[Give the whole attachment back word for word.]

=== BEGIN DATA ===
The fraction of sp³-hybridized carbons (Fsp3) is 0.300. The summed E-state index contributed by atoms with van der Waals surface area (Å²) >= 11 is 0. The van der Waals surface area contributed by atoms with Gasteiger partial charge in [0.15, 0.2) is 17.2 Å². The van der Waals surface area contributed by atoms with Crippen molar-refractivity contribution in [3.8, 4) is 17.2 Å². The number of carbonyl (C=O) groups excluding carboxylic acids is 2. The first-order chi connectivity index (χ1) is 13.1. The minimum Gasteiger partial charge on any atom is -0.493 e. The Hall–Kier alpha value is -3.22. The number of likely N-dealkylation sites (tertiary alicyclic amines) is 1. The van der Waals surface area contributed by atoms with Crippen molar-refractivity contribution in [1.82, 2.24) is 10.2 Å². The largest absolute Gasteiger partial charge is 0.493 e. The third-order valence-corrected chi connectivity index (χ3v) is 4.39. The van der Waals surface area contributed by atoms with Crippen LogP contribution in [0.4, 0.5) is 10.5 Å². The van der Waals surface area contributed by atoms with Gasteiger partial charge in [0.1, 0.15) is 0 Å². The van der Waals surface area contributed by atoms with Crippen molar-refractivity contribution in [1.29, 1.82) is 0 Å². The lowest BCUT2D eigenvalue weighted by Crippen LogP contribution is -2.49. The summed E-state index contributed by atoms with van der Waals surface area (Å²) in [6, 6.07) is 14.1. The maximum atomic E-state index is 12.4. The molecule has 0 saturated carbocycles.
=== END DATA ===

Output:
The fraction of sp³-hybridized carbons (Fsp3) is 0.300. The summed E-state index contributed by atoms with van der Waals surface area (Å²) >= 11 is 0. The van der Waals surface area contributed by atoms with Gasteiger partial charge in [0.15, 0.2) is 17.2 Å². The van der Waals surface area contributed by atoms with Crippen molar-refractivity contribution in [3.8, 4) is 17.2 Å². The number of carbonyl (C=O) groups excluding carboxylic acids is 2. The first-order chi connectivity index (χ1) is 13.1. The minimum Gasteiger partial charge on any atom is -0.493 e. The Hall–Kier alpha value is -3.22. The number of likely N-dealkylation sites (tertiary alicyclic amines) is 1. The van der Waals surface area contributed by atoms with Crippen molar-refractivity contribution in [1.82, 2.24) is 10.2 Å². The largest absolute Gasteiger partial charge is 0.493 e. The third-order valence-corrected chi connectivity index (χ3v) is 4.39. The van der Waals surface area contributed by atoms with Crippen LogP contribution in [0.4, 0.5) is 10.5 Å². The van der Waals surface area contributed by atoms with Gasteiger partial charge in [0.1, 0.15) is 0 Å². The van der Waals surface area contributed by atoms with Crippen molar-refractivity contribution in [1.29, 1.82) is 0 Å². The lowest BCUT2D eigenvalue weighted by Crippen LogP contribution is -2.49. The summed E-state index contributed by atoms with van der Waals surface area (Å²) in [6, 6.07) is 14.1. The maximum atomic E-state index is 12.4. The molecule has 0 saturated carbocycles.